- House of Lords briefing
The House of Lords starts to debate the Investigatory Powers Bill on Monday 11th June.
We've sent this Don't Spy on Us briefing to members of the House of Lords. Read it in full as a PDF here.
Investigatory Powers Bill
How to make it fit-for-purpose
The Don’t Spy on Us (DSOU) coalition agrees with the Government, law enforcement agencies and secret services that a major reform of the UK’s surveillance laws is required. In 2014, The Government’s Reviewer of Terrorism Legislation described the current system as “undemocratic, unnecessary and – in the long run – intolerable.” The Investigatory Powers Bill (IP Bill) brings together many of the powers that law enforcement and the intelligence agencies can use to obtain communications and communications data into one piece of legislation. However, as drafted, it perpetuates rather than remedies these flaws.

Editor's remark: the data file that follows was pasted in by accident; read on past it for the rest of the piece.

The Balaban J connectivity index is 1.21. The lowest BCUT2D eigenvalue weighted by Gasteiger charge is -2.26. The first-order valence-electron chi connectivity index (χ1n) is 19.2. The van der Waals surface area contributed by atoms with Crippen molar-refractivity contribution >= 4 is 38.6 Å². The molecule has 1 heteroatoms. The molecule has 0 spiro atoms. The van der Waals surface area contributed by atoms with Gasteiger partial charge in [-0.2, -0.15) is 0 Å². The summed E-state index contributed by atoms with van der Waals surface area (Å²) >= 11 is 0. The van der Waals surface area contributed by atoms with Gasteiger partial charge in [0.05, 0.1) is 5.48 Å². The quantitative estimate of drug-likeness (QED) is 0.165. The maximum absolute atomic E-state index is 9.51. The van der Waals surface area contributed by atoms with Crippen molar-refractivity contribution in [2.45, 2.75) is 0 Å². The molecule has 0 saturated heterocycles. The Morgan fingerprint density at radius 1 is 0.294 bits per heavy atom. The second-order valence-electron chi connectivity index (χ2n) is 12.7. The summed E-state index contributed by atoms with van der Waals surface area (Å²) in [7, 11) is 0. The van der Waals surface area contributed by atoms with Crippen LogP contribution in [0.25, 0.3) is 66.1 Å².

The draft Bill was scrutinised by a Joint Committee, the Intelligence and Security Committee (ISC) and the Science and Technology Committee, who between them heard evidence from a range of experts, including representatives from the technology industry, civil liberties organisations, charities, the police, the Home Office and the security services. In total, these three reports made 123 recommendations.
During the House of Commons Committee stage, the Bill was amended. But many of the recommendations raised by the committees and by MPs have not been addressed. This is of grave concern; the IP Bill is a comprehensive law with far reaching consequences for UK citizens and individuals across the world. It needs full and proper scrutiny.
Despite the Government’s claims to the contrary, the IP Bill does extend surveillance powers. Over 30 submissions to the Joint Committee make the case that the Bill expands the powers of the agencies in important ways, including proposals that would record the Internet browsing activity of UK citizens.
This report aims to give Peers a clear summary of the risks and threats posed by the IP Bill, based on the committees’ reports and the evidence submitted to them. We also identify where the Bill should be amended further to make sure the UK has a surveillance law ft for a democracy, not an authoritarian state.